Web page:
It has struck me that with the threat, uncertainties, and risks of this virus, many of our own, not to mention our children’s, anxieties have been aroused. While the shut-downs and bans of group activities, sporting events, and now shops and sit-down restaurants are necessary, they represent very sudden changes to our lifestyles. This also has financial implications for many, and that, too, presents further survival uncertainties. Our lives have changed and it might feel as though we could do nothing but adapt to it. That’s basically true. Even the brilliant infectious disease and pandemic experts among us, as well as the medical professionals in every country trying valiantly to save patients, or even find beds for them, are adapting and doing the best they can.

For the very reason that this pandemic is causing us to feel out of control, helpless, and maybe even hopeless, it can certainly be classified as a traumatic event. Not everyone will experience it that way, but many will. As humans, we like to feel in control of our worlds, and if we can’t feel in control, we like things to be predictable. Right now, we don’t have either. It’s rough, and it’s likely to get rougher, but we will get through it.

Now think about how your children might be experiencing it. Constant news broadcasts with adults being very serious, school ended abruptly without time to say goodbye to their friends and no way to know when they will see them again. Their parents seem worried and perhaps more abrupt than usual. They are told to wash their hands over and over, and they have to learn to avoid touching their faces, which is something very automatic for humans to do, including children. Perhaps their favorite activities had to stop abruptly, too. It’s a major change for them as well, and they don’t have a full understanding of the seriousness of it all. We don’t want to scare them, but they need some information and reassurance, in much the same way as noted in the rest of this blog.

What you tell your children about this varies depending on their ages. The key is for you to bring up the topic, to keep a neutral or even light tone of voice, and invite them to share what they have questions about. Listen carefully, and only after they have shared all their reactions and thoughts, give them some information and reassure them that you will keep them safe and that life will eventually return to normal. You can share ideas of what you can do together as a family to have some fun and make the time together a bit of an in-the-house or out-in-nature adventure. For example, with a middle-school-aged child, keeping a somewhat lighter tone of voice say, “Man! I keep hearing a lot of talk about this virus thing that they closed school for. Have you heard much about it? Tell me what you’ve heard so far!” Then listen carefully, maybe even saying in your own words what your child has expressed, especially the feelings. For example, “Sounds like everyone in your class was really scared, even the teacher! And it sucks that you can’t see your friends.” After that, ask the child what questions they have, or what worries. Sometimes they’ll share them; sometimes they don’t quite know what to ask. At this point, you can give them some simple information: “There’s a contagious disease going around, and so everyone, all over the world – can you believe it!? – is trying to stay at home so they don’t catch it and it’ll go away. There are experts all over the world, also, who are working very hard to make it go away, too.” Then you might switch to something else lighthearted, “What do you suppose kids in other countries do when they are out of school? …What would be some good ways for us to have some fun? …Let’s make a list of some ideas and every day after we finish up our chores, we’ll have a little adventure.” The items in quotes here are simply for example. What you actually say might be quite different. The tone is what is important – keeping it light while inviting them to share what they know and are concerned about, some basic explanation of what is happening, and that life will be different but it’ll go on and you’ll keep them safe. If you do watch any of the news, point out the people working hard to help other people. Right now, there are some videos of people in Europe coming out on their balconies and clapping for the medical professionals. There are also videos of people in Italy singing from their apartments as a wonderful example of how people come together during tough times and can still have some fun together–just as your family can do! These might be good videos to screen and then show your children. I should note this is not a one-time conversation. You might need to have it on different occasions, depending on what is happening and how your child is reacting. Finally about Covid-19, some of my colleagues and I developed a fun little project called Animals Speak! that provided families with some messages from animals to help explain some things about the pandemic and to help children cope.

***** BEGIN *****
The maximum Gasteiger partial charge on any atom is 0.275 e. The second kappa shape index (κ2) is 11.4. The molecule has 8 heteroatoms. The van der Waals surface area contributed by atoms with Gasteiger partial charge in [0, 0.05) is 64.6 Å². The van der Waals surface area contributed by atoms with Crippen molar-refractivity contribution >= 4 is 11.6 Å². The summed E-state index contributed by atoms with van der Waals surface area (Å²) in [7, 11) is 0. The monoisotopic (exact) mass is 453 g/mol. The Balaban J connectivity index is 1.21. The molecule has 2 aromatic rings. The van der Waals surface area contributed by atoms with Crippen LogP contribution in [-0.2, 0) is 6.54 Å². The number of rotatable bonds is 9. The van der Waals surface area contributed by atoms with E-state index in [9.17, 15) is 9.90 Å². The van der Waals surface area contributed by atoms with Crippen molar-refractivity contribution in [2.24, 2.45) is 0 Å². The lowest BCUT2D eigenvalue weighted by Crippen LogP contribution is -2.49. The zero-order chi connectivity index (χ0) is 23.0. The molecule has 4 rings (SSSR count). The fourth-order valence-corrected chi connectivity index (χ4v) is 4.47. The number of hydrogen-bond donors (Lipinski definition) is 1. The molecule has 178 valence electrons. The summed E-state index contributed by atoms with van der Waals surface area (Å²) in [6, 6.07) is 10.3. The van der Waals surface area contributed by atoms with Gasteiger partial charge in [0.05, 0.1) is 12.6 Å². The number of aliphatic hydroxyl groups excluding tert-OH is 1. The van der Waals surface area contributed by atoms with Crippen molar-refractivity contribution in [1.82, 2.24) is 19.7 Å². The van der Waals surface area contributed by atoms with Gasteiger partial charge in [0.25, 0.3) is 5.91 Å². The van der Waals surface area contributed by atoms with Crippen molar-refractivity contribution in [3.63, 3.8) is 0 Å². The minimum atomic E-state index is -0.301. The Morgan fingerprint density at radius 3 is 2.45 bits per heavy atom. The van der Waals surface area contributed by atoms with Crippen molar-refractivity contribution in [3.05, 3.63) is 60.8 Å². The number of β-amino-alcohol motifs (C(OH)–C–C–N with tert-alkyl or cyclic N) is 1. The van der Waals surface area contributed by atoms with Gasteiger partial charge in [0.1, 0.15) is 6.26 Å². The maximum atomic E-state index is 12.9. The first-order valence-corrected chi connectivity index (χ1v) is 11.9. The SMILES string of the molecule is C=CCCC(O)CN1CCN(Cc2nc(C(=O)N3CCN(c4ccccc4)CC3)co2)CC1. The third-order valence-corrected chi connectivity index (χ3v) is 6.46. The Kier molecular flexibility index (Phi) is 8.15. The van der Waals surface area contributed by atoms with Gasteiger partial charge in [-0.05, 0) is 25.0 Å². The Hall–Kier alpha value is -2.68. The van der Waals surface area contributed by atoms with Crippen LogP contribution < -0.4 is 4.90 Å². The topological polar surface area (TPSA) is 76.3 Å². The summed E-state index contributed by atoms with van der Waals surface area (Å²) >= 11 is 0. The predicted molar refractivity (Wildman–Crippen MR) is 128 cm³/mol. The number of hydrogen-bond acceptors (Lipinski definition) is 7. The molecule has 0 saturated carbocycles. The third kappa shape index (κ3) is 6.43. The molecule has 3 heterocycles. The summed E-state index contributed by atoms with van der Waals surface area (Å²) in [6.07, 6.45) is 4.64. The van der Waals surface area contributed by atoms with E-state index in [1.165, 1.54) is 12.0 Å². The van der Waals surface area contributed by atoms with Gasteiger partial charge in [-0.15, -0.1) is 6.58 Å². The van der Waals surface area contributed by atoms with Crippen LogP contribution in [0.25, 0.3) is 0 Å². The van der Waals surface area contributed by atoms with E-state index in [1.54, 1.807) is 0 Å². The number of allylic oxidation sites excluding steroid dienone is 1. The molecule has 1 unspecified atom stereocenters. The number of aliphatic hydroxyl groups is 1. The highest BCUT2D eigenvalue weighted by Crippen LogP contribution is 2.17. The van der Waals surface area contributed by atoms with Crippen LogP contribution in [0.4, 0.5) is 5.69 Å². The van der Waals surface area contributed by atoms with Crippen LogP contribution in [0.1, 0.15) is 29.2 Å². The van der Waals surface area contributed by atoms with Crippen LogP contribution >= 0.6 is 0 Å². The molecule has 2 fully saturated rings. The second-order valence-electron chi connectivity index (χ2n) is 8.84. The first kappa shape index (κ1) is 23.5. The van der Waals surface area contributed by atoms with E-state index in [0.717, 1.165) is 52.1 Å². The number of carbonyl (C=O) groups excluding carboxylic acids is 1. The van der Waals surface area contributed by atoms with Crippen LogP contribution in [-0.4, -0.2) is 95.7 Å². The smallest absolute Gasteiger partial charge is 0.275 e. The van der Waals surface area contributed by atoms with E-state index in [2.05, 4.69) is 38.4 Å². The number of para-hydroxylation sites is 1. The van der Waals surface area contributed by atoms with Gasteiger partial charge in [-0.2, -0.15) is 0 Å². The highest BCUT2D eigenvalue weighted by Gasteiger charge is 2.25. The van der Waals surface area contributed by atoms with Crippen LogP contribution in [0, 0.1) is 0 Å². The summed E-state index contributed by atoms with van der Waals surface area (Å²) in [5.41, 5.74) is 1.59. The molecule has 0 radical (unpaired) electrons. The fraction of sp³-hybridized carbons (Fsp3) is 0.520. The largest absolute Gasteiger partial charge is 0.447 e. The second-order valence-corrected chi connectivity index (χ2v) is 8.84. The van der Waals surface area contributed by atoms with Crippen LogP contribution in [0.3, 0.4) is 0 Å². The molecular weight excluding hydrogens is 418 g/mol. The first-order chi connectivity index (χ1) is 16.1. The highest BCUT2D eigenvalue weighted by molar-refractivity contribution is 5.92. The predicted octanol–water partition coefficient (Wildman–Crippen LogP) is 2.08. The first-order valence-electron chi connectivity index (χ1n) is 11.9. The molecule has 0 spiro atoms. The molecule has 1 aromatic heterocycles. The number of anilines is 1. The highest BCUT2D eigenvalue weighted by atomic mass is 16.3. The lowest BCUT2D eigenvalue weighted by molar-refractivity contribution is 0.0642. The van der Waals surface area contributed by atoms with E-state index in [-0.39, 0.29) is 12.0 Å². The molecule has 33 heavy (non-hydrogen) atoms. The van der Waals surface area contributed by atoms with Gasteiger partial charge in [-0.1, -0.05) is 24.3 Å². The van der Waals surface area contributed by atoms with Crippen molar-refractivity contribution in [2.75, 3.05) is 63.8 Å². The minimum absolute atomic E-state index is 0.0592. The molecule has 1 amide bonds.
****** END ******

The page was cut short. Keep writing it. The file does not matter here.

Invasion and War in Ukraine

I am adding just a little bit more to this message to parents and therapists as the war rages in Ukraine, the ancestral homeland of my in-laws. As I add this section in March 2022, the war still rages with much uncertainty for the children and families whose lives have been disrupted by the fear, bombings, fighting, and flight to refugee locations within and outside the country.

There is a difference in what we do to help children when the traumatic situation has not yet ended. The issues are somewhat different and we cannot conduct therapy as we normally would because safety and survival needs are not fully met. In situations like this, much of what is written here still applies. We want to be honest with children, but in reassuring ways. When a child asks, “Will we see Papa again?” it can be heartwrenching for the other parent who has fled the fighting with the children. Of course, we cannot know the answer to this question, but parents can still reassure children by pointing out that Papa is very smart and strong, and that he is with other soldiers who are all working together to keep everyone safe. In the long run, we do what we can to answer with hope, honesty, and in developmentally appropriate ways. And we can share and rely on our human community that surrounds us. When we hurt, we need others we can trust, even if they are hurting, too. It can be a valuable lesson for children to see how their parents cope with such terrible situations, and parents need support from others as they go through this.

We can only hope that peace is near, and when that finally comes, there will be many needs of children and families and the therapeutic interventions for traumatic events can be applied. Humans can be remarkably resilient, especially when we pull together.


Risë VanFleet, PhD, RPT-S, CDBC, CAEBI is a child and family psychologist and play therapist with over 45 years of experience who heads the Family Enhancement & Play Therapy Center, Inc., in Boiling Springs, Pennsylvania, USA. Among other topics, she has specialized in disaster mental health and traumatic events (and other forms of trauma) for several decades. She has trained mental health professionals throughout the world in play therapy, Filial Therapy, Animal Assisted Play Therapy®, and more. www.risevanfleet.com




Article and photos © 2001, 2020, Play Therapy Press. All rights reserved.